According to an article by the Washington Post, Google has now devised a new way to further violate user privacy. Google now knows when their users go to a brick and mortar store and buy stuff.
Elizabeth Dwoskin and Craig Timberg, Writing for the Washington Post May 23
Google has begun using billions of credit-card transaction records to prove that its online ads are prompting people to make purchases – even when they happen offline in brick-and-mortar stores, the company said Tuesday.
The advance allows Google to determine how many sales have been generated by digital ad campaigns, a goal that industry insiders have long described as “the holy grail” of online advertising. But the announcement also renewed long-standing privacy complaints about how the company uses personal information.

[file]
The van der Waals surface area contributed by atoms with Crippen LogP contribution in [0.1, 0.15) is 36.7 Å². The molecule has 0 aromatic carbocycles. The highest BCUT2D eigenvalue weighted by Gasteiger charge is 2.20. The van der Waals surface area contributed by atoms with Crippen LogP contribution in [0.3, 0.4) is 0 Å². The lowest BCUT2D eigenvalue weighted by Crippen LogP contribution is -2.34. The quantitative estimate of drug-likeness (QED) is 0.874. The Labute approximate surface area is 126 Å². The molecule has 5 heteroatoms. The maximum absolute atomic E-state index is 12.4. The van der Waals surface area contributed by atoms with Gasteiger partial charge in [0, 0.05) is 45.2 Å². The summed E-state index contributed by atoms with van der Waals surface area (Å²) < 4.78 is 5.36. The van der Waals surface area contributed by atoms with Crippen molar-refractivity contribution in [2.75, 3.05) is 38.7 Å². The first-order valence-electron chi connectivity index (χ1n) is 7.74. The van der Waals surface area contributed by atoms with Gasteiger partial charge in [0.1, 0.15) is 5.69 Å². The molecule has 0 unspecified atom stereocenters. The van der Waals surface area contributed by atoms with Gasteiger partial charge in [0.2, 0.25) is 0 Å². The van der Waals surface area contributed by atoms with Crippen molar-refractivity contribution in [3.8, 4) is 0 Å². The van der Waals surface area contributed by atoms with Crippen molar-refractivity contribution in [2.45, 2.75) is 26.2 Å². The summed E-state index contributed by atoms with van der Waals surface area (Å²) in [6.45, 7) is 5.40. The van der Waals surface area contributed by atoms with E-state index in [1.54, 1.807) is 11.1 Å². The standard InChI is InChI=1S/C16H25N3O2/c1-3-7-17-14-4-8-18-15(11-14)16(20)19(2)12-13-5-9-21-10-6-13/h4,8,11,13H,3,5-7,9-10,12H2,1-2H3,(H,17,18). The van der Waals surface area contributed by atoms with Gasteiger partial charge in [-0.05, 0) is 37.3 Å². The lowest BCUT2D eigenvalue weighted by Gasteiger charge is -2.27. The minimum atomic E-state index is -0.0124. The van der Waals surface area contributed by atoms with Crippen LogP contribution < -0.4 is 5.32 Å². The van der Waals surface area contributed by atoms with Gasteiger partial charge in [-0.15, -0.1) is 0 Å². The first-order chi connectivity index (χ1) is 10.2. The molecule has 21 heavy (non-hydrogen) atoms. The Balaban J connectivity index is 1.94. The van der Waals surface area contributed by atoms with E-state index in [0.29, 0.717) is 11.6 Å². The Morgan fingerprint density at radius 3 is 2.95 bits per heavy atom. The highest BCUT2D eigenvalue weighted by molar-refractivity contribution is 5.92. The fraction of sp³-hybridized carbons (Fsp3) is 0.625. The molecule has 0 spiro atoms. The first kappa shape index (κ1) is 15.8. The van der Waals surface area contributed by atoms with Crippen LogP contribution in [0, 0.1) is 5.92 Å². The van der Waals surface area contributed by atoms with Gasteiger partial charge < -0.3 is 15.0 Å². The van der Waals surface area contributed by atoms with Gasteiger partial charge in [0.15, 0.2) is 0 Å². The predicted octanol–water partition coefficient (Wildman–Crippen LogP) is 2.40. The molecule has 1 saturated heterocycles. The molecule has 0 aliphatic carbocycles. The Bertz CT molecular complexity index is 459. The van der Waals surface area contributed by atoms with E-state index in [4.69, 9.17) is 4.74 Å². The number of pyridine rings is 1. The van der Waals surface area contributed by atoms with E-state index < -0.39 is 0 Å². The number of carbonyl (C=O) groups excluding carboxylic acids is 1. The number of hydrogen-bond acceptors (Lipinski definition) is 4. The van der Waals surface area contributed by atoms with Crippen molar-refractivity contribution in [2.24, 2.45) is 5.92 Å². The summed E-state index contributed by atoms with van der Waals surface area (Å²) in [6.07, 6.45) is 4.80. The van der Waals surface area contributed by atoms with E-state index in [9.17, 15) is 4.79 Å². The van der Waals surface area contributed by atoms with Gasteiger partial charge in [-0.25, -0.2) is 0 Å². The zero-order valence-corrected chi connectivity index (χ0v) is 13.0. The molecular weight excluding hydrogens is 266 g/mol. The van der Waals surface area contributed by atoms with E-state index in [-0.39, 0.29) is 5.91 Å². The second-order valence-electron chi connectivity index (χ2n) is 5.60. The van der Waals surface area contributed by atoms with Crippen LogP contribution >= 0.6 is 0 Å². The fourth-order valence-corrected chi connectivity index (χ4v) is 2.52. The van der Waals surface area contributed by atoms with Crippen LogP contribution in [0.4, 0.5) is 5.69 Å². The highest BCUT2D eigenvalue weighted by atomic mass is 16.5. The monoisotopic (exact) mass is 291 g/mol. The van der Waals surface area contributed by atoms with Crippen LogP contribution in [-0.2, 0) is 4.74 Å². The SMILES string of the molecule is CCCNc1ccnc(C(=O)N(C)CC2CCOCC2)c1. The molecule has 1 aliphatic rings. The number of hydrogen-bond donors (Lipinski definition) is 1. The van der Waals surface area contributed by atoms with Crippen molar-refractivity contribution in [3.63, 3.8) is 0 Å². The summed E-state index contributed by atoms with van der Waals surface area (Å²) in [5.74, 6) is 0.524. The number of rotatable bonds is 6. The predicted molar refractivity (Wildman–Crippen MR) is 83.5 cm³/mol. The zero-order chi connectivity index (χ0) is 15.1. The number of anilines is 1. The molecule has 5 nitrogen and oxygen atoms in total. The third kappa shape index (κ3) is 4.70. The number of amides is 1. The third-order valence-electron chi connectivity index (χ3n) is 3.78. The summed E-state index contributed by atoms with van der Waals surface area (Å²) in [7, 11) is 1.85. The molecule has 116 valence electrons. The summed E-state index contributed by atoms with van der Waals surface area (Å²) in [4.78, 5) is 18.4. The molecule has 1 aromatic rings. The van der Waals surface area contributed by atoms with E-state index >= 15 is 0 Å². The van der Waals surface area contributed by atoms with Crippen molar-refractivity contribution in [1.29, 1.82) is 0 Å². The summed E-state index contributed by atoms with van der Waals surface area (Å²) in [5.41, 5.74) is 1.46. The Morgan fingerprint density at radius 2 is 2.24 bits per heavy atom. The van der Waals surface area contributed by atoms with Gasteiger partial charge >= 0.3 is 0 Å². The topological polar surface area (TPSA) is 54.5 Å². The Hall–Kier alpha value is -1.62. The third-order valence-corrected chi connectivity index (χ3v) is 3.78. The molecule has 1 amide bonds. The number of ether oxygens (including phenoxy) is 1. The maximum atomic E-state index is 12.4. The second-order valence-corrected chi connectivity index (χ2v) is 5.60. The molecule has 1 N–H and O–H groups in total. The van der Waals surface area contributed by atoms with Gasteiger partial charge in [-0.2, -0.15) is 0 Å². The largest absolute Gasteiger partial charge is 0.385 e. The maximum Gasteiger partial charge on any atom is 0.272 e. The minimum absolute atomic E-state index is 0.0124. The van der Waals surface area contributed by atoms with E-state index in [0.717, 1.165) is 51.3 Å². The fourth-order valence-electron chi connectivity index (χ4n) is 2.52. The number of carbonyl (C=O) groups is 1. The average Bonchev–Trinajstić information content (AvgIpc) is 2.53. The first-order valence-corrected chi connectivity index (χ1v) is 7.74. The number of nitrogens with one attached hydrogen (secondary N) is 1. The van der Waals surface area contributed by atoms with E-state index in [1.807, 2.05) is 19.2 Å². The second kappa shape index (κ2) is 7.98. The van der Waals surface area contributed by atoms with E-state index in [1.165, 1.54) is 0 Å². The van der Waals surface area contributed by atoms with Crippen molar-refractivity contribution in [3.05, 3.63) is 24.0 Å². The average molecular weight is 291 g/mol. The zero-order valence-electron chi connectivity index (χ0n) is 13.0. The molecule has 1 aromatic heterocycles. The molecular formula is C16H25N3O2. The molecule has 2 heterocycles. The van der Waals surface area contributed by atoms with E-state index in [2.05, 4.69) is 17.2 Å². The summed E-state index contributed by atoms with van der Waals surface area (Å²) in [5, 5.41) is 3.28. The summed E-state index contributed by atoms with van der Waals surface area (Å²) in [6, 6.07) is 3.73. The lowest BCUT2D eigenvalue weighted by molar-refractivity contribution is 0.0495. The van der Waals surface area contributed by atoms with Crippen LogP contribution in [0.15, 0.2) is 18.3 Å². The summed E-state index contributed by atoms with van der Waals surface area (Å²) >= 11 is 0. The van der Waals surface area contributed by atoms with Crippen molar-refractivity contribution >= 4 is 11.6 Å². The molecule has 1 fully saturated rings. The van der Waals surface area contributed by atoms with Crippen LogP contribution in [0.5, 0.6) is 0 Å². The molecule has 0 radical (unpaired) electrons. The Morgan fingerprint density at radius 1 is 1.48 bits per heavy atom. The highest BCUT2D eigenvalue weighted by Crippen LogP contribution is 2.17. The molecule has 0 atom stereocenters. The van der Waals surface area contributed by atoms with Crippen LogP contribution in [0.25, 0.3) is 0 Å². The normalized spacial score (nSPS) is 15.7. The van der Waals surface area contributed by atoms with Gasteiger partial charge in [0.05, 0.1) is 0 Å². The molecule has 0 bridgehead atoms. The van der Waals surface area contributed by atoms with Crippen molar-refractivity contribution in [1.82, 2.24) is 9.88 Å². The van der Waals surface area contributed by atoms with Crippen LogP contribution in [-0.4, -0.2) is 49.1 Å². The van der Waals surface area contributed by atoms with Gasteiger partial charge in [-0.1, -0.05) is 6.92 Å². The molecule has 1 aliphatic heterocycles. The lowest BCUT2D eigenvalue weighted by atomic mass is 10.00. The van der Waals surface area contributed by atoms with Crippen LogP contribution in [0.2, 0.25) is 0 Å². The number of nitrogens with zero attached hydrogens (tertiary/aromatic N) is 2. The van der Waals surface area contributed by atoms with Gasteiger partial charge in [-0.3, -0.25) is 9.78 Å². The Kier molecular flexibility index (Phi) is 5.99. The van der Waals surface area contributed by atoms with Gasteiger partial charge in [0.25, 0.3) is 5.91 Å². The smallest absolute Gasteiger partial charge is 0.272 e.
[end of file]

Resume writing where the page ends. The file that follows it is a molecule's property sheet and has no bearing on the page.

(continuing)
The new credit-card data enables the tech giant to connect these digital trails to real-world purchase records in a far more extensive way than was possible before. But in doing so, Google is yet again treading in territory that consumers may consider too intimate and potentially sensitive. Privacy advocates said few people understand that their purchases are being analyzed in this way and could feel uneasy, despite assurances from Google that it has taken steps to protect the personal information of its users.
What we have learned is that it’s extremely difficult to anonymize data,” he said. “If you care about your privacy, you definitely need to be concerned.”
You can read the full article here.
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